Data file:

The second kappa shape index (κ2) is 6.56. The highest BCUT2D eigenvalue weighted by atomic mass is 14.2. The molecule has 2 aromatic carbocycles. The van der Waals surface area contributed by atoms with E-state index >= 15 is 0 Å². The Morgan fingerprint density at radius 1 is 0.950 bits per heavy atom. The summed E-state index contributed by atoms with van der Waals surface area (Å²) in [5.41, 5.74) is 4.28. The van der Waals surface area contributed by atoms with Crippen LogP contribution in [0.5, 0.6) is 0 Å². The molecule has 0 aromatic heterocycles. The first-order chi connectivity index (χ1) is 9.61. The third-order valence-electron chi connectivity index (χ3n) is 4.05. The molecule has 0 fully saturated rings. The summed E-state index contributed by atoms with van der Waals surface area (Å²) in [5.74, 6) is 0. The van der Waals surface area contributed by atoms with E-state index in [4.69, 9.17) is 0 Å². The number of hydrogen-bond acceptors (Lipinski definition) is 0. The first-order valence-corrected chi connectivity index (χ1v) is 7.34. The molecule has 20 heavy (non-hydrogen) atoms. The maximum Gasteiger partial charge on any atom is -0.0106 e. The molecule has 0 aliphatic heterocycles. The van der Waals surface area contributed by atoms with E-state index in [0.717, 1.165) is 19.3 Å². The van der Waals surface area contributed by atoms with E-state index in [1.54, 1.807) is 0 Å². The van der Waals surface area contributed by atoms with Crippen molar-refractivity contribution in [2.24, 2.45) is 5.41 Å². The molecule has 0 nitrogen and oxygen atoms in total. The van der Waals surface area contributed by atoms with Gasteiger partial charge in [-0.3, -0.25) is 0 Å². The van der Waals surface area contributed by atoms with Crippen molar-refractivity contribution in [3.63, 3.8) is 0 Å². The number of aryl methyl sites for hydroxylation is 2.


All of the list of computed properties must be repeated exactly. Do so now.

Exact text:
The second kappa shape index (κ2) is 6.56. The highest BCUT2D eigenvalue weighted by atomic mass is 14.2. The molecule has 2 aromatic carbocycles. The van der Waals surface area contributed by atoms with E-state index >= 15 is 0 Å². The Morgan fingerprint density at radius 1 is 0.950 bits per heavy atom. The summed E-state index contributed by atoms with van der Waals surface area (Å²) in [5.41, 5.74) is 4.28. The van der Waals surface area contributed by atoms with Crippen LogP contribution in [0.5, 0.6) is 0 Å². The molecule has 0 aromatic heterocycles. The first-order chi connectivity index (χ1) is 9.61. The third-order valence-electron chi connectivity index (χ3n) is 4.05. The molecule has 0 fully saturated rings. The summed E-state index contributed by atoms with van der Waals surface area (Å²) in [5.74, 6) is 0. The van der Waals surface area contributed by atoms with E-state index in [4.69, 9.17) is 0 Å². The number of hydrogen-bond acceptors (Lipinski definition) is 0. The first-order valence-corrected chi connectivity index (χ1v) is 7.34. The molecule has 20 heavy (non-hydrogen) atoms. The maximum Gasteiger partial charge on any atom is -0.0106 e. The molecule has 0 aliphatic heterocycles. The van der Waals surface area contributed by atoms with E-state index in [0.717, 1.165) is 19.3 Å². The van der Waals surface area contributed by atoms with E-state index in [1.54, 1.807) is 0 Å². The van der Waals surface area contributed by atoms with Crippen molar-refractivity contribution in [2.24, 2.45) is 5.41 Å². The molecule has 0 nitrogen and oxygen atoms in total. The van der Waals surface area contributed by atoms with Gasteiger partial charge in [-0.3, -0.25) is 0 Å². The van der Waals surface area contributed by atoms with Crippen molar-refractivity contribution in [3.63, 3.8) is 0 Å². The number of aryl methyl sites for hydroxylation is 2.